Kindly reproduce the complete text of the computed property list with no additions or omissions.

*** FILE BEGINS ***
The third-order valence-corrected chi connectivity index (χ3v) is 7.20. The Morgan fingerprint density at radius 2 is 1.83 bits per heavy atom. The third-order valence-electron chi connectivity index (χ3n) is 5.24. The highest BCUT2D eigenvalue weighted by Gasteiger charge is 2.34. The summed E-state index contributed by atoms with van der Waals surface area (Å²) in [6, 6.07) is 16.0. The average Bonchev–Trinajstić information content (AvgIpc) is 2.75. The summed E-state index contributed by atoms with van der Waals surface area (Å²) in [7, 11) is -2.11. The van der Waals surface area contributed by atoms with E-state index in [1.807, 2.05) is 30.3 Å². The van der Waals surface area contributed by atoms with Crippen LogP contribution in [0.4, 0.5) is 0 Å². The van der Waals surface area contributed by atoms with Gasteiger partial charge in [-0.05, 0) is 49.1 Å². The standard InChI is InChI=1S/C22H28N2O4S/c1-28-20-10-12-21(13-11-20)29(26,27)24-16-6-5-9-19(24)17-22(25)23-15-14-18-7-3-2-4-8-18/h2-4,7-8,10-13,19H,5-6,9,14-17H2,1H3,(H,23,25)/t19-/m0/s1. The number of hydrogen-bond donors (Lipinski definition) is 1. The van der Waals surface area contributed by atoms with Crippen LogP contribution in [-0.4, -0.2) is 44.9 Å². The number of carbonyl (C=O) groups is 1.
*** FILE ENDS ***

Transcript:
The third-order valence-corrected chi connectivity index (χ3v) is 7.20. The Morgan fingerprint density at radius 2 is 1.83 bits per heavy atom. The third-order valence-electron chi connectivity index (χ3n) is 5.24. The highest BCUT2D eigenvalue weighted by Gasteiger charge is 2.34. The summed E-state index contributed by atoms with van der Waals surface area (Å²) in [6, 6.07) is 16.0. The average Bonchev–Trinajstić information content (AvgIpc) is 2.75. The summed E-state index contributed by atoms with van der Waals surface area (Å²) in [7, 11) is -2.11. The van der Waals surface area contributed by atoms with E-state index in [1.807, 2.05) is 30.3 Å². The van der Waals surface area contributed by atoms with Crippen LogP contribution in [0.4, 0.5) is 0 Å². The van der Waals surface area contributed by atoms with Gasteiger partial charge in [-0.05, 0) is 49.1 Å². The standard InChI is InChI=1S/C22H28N2O4S/c1-28-20-10-12-21(13-11-20)29(26,27)24-16-6-5-9-19(24)17-22(25)23-15-14-18-7-3-2-4-8-18/h2-4,7-8,10-13,19H,5-6,9,14-17H2,1H3,(H,23,25)/t19-/m0/s1. The number of hydrogen-bond donors (Lipinski definition) is 1. The van der Waals surface area contributed by atoms with Crippen LogP contribution in [-0.4, -0.2) is 44.9 Å². The number of carbonyl (C=O) groups is 1.